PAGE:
I can remember sitting at a Bible study that was being led by a seminarian who recently returned from his first year of studies. He was really excited to have the opportunity to teach—it was evident in his passion. But as I sat there and listened to his lecture, even though I was a seminary graduate myself, I couldn’t for the life of me figure out what in the world this person was talking about. This young man had a lot of passion and excitement, and he used a lot of fifty-cent words like eschatological, already but not yet, inaugurated eschatology, biblical-theological, and the like. But as I looked around the room I could tell that no one really understood what he was talking about. This lack of comprehension became evident when it was time for questions and answers. As the attendees asked their questions, the student offered complex and torturous answers that only poured more densely packed fog onto everyone’s mind. What I concluded is that this seminarian, as excited as he was, did not really understand his material that well.
It’s not fool-proof, but a good rule of thumb is, Do you know your subject well enough that you could explain it to a child? If you can take a complex subject, break it down, and explain it in simple terms so that a ten year old can grasp the concepts, then you truly understand your subject. If, on the other hand, you can’t do this, then perhaps you need to study some more. A good example of how complex issues are broken down appears in the Westminster Standards. The Confession of Faith takes complex doctrinal issues and presents them in a clear and concise manner. This doesn’t mean that the subjects aren’t complex. But the presentation is clear. The theologians who wrote the Confession specifically avoided technical terminology and subjects because they were writing a Confession of Faith for the church, not for the academy. The theology of the Standards is further distilled in the Westminster Shorter Catechism, which was written for the catechetical instruction of children.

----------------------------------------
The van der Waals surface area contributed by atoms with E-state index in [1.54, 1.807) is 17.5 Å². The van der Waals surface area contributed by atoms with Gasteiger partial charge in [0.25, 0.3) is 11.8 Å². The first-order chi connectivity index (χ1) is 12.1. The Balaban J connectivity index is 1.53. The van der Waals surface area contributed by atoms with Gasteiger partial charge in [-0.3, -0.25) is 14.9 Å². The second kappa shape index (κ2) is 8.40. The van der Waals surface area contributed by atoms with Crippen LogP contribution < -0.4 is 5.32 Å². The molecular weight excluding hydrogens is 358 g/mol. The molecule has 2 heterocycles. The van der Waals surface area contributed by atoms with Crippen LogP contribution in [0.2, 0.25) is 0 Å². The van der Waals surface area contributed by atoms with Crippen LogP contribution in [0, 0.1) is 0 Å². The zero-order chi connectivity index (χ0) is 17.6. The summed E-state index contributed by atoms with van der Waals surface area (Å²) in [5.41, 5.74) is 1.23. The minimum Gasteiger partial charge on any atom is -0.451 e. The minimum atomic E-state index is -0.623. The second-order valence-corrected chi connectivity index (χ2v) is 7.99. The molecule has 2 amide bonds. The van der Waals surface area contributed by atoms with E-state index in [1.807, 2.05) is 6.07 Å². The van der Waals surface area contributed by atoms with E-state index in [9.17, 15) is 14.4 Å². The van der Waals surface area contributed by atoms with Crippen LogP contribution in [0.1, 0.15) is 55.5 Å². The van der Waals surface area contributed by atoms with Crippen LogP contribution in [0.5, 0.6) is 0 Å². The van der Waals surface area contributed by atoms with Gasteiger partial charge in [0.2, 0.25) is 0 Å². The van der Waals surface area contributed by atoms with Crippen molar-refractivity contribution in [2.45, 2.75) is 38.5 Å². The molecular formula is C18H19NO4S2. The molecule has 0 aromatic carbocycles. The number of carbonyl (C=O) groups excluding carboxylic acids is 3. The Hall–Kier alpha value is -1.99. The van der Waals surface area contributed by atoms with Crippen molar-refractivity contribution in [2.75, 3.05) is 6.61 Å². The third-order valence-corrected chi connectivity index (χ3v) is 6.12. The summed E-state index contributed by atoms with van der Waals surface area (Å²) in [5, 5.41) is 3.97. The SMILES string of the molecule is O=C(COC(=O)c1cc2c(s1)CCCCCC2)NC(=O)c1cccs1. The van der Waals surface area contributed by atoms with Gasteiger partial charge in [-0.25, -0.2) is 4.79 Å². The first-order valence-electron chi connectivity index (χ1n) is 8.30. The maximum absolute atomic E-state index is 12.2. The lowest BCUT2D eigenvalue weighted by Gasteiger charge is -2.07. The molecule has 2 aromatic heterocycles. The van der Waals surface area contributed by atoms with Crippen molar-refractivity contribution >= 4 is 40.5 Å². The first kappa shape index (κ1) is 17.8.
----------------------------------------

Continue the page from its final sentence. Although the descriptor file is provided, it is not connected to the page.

Compare the Confession and Shorter Catechism to see how it presents the same subject. Try to emulate this type of simplification in your own teaching and preaching. When you’re preparing a lecture or sermon, anticipate where you might receive questions and prepare answers, even write short definitions. Sometimes, you will get caught off guard. I was once asked to teach Sunday School for seven year-old children. They were told they could ask the pastor anything they wanted. I had one precocious young girl ask me, “What does it mean when my Bible says, ‘Some of the oldest manuscripts do not contain verses 9-20’?” I was surprised, but I gave a brief, and hopefully simple, explanation of how the Bible was made. I never invoked the term textual criticism. Rather, I explained the ideas behind this term. I think the little girl was satisfied with my answer.
In the end, remember that when you study, your own comprehension is not the end goal. Rather, you’re studying to learn and share your acquired knowledge with others. This means you need to be prepared to feed your congregation. Practice your craft, anticipate questions, work at making complex things more easily grasped. In the end, your congregation and family will benefit from it.